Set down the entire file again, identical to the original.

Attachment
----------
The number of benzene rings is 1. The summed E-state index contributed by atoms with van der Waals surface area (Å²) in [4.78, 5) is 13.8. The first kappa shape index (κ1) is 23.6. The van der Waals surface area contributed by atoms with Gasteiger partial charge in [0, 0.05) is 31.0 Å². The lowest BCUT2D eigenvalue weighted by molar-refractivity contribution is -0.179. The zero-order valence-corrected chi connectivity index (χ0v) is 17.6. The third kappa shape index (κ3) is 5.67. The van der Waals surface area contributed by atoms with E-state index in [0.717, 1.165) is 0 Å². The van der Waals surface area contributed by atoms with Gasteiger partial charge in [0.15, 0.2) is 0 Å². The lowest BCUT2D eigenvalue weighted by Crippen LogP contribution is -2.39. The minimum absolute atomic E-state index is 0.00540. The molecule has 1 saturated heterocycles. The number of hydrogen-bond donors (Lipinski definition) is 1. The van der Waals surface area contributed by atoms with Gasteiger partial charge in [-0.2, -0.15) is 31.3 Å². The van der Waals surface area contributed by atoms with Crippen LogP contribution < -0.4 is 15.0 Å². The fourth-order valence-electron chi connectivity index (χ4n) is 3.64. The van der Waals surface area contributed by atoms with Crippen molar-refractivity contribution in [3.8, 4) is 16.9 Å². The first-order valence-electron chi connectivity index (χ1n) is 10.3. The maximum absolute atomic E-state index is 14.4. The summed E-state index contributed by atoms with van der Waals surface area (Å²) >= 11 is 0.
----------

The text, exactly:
The number of benzene rings is 1. The summed E-state index contributed by atoms with van der Waals surface area (Å²) in [4.78, 5) is 13.8. The first kappa shape index (κ1) is 23.6. The van der Waals surface area contributed by atoms with Gasteiger partial charge in [0, 0.05) is 31.0 Å². The lowest BCUT2D eigenvalue weighted by molar-refractivity contribution is -0.179. The zero-order valence-corrected chi connectivity index (χ0v) is 17.6. The third kappa shape index (κ3) is 5.67. The van der Waals surface area contributed by atoms with E-state index in [0.717, 1.165) is 0 Å². The van der Waals surface area contributed by atoms with Gasteiger partial charge in [0.15, 0.2) is 0 Å². The lowest BCUT2D eigenvalue weighted by Crippen LogP contribution is -2.39. The minimum absolute atomic E-state index is 0.00540. The molecule has 1 saturated heterocycles. The number of hydrogen-bond donors (Lipinski definition) is 1. The van der Waals surface area contributed by atoms with Gasteiger partial charge in [-0.2, -0.15) is 31.3 Å². The van der Waals surface area contributed by atoms with Crippen LogP contribution < -0.4 is 15.0 Å². The fourth-order valence-electron chi connectivity index (χ4n) is 3.64. The van der Waals surface area contributed by atoms with Crippen molar-refractivity contribution in [3.8, 4) is 16.9 Å². The first-order valence-electron chi connectivity index (χ1n) is 10.3. The maximum absolute atomic E-state index is 14.4. The summed E-state index contributed by atoms with van der Waals surface area (Å²) >= 11 is 0.